‘Rolling Stone’ Survey Confirms Harry Potter as Generation Hex’s Shared Text

In late October, 2007, popular commentator and maven of commonplaces Chuck Klosterman predicted his own demise as a professional observer in an Esquire magazine article. That article,Death by Harry Potter,’ argued that, because Klosterman knew next to nothing about The Boy Who lived — never having read a book or seen a movie — his continued ability to catch the references made by creative people whose imaginations had been shaped by the Hogwarts Saga was very much in doubt. Klosterman wrote:

The bookish kids reading Harry Potter novels may not go on to control the world, but they will almost certainly go on to control the mass media. In fifteen years, they will be publishing books and directing films and writing broad jokes for unfunny situation comedies that will undoubtedly be downloaded directly into our brains. And like all generations of artists, they will traffic in their own nostalgia. They will use their shared knowledge and experiences as the foundation for discourse. So I wonder: Because I don’t understand Harry Potter, am I doomed to misunderstand everything else?

You really should read the whole thing, but let me give you the short cut to his answer to that semi-rhetorical question. Yes, Klosterman wrote, he is doomed to misunderstand everything else.

Fast forward eleven years. Rolling Stone magazine published on 1 September 2018 an article by Sarah Grant, Harry Potter’ at 20: Artists Reveal Tattoos, Tears, Tour Stories Inspired by the Wizarding World — From Lily Allen to Anthrax, Vic Mensa to Steve Earle – music’s biggest Potterheads on how series changed them, their music and their lives. Her conclusions?

What Klosterman wrote in 2007. Generation Hex has grown up and is taking charge of the music world. Not ‘getting’ Harry Potter is to be out of step, even clueless about what their collective concerns and imaginative vision includes. The Hogwarts Saga is this generation’s Shared Text, even as one singer’s English profesor dad said, their Shakespeare.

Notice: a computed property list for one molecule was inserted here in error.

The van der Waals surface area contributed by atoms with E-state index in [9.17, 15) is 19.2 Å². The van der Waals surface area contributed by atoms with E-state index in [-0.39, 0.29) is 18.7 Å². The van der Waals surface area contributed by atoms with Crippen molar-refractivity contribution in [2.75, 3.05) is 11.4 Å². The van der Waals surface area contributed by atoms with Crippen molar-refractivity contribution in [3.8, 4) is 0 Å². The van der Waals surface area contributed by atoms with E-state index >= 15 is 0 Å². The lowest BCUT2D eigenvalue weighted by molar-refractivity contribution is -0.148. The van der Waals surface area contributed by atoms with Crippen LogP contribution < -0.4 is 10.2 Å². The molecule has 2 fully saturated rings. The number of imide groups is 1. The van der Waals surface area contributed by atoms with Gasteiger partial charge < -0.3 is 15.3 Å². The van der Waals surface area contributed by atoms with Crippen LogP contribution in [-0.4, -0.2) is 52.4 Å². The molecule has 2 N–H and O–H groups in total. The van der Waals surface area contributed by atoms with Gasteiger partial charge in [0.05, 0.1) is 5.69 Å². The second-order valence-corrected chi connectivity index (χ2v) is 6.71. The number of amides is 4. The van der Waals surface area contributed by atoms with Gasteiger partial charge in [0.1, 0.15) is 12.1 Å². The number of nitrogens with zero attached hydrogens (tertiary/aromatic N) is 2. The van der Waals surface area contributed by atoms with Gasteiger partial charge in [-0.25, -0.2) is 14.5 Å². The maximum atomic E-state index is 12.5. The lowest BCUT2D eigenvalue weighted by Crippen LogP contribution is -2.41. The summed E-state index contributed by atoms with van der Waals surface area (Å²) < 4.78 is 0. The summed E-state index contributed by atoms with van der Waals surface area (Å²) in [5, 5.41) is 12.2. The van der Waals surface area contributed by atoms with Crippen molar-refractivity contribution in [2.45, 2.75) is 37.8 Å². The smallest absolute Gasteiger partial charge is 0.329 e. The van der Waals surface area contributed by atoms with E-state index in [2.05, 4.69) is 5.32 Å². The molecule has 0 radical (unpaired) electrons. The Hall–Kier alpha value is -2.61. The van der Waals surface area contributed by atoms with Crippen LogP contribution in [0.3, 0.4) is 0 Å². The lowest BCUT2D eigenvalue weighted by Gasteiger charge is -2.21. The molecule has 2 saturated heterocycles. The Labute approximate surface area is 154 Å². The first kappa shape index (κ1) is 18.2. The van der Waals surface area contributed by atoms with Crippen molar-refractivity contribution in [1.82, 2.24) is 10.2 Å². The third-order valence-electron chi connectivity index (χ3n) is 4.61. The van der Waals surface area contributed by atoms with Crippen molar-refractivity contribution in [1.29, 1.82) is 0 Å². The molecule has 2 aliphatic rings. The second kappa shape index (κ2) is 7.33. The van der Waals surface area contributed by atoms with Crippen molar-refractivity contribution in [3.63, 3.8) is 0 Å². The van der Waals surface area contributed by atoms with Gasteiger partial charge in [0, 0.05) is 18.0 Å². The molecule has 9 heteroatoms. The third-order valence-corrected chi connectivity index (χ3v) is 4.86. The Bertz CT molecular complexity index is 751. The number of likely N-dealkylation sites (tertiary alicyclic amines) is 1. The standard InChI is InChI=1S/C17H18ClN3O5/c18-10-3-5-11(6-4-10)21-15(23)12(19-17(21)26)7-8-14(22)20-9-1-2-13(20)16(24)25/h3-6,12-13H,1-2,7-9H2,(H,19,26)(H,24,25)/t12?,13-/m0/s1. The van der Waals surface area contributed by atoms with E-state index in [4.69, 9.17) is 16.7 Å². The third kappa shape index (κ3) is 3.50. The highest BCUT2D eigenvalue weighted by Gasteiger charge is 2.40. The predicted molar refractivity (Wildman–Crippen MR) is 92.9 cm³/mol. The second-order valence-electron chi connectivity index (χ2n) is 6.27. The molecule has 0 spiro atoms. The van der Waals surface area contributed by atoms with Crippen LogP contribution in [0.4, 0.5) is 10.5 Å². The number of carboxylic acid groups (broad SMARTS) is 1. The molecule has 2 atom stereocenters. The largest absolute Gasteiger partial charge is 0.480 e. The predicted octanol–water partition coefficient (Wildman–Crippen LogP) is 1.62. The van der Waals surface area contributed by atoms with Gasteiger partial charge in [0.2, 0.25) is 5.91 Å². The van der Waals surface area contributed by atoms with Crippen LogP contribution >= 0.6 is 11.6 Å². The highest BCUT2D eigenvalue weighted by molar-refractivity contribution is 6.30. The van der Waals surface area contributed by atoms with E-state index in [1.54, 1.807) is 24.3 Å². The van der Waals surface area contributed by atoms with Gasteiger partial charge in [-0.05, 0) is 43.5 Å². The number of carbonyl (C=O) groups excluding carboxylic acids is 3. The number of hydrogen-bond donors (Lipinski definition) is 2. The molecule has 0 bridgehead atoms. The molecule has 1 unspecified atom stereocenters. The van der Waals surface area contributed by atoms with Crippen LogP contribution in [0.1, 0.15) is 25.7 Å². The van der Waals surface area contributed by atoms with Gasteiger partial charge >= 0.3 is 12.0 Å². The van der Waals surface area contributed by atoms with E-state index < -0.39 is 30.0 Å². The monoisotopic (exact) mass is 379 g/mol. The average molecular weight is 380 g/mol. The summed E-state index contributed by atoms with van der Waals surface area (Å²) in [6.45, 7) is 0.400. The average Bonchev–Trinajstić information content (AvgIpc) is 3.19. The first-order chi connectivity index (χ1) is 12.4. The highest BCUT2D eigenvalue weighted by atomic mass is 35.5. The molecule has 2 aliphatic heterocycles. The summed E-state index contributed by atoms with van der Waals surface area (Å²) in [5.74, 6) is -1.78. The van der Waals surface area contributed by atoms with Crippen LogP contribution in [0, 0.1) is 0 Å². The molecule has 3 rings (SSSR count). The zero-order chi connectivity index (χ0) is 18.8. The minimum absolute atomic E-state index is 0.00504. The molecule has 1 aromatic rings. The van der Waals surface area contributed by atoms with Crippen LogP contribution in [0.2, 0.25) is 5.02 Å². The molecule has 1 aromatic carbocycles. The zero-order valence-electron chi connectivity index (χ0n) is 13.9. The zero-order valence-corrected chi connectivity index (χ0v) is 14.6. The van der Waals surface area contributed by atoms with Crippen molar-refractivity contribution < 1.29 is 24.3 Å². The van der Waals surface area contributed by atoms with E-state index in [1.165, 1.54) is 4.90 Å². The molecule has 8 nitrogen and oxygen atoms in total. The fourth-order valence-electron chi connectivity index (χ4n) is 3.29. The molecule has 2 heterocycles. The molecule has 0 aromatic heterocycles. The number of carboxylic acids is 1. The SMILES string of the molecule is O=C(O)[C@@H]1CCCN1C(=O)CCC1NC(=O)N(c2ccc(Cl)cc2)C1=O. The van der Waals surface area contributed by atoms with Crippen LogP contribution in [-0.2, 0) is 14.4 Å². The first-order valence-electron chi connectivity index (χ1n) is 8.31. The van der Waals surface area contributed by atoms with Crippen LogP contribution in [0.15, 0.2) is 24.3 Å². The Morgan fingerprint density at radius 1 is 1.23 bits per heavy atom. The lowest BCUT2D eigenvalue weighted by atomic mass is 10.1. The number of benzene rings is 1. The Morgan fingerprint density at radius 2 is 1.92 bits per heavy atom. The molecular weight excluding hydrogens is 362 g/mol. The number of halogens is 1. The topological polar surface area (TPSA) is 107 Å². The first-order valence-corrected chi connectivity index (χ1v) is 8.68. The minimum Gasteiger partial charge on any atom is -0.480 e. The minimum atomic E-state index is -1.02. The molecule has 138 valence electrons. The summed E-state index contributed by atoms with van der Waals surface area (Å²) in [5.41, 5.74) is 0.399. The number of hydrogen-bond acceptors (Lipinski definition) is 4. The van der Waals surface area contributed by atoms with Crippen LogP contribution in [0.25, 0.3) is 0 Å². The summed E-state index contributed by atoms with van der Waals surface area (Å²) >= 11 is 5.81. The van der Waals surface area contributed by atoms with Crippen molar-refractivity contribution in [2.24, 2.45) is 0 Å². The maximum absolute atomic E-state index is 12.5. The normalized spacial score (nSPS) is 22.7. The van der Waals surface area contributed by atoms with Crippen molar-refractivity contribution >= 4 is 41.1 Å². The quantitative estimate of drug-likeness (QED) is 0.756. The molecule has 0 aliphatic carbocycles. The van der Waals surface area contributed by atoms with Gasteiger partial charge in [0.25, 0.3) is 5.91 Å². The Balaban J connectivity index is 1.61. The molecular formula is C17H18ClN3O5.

I wrote about Klosterman’s comments in a December, 2008, article in Touchstone magazine: ‘Book Binders: What I learned about the Great Books and Harry Potter.’ It was the first place outside this blog where I discussed the ‘shared text’ idea, Allan Bloom’s use of the term, and its applicability to Harry’s adventures. Does the idea of that article, that Harry is a part of our shared vision, hold up after almost ten years? Or has he been displaced or marginalized by latter-day phenomena? Let me know what you think in the comment boxes below.


  1. Kelly Loomis says

    I would agree with this to an extent. My kids are of this generation. One would say yes and the other no. However, they have different approaches to life. One loving fiction and the other biographies and history. One loving fantasy movies and the other documentaries. The prevelance of the stories, however, have given my non fiction daughter a general knowledge of the characters and references that are a part of culture.

  2. David Llewellyn Dodds says

    I was just rereading Tolkien’s letter (No. 267) to his son, Michael, about Robert Graves introducing Ava Gardner and Tolkien to each other in 1964, and, after they had “got on quite well” in polite conversation, Graves saying, “it is obvious neither of you has ever heard of the other before”. Maybe the Potter-y side of JKR is similarly at once hugely, widely famous and yet sometimes distinctly ‘niche’.

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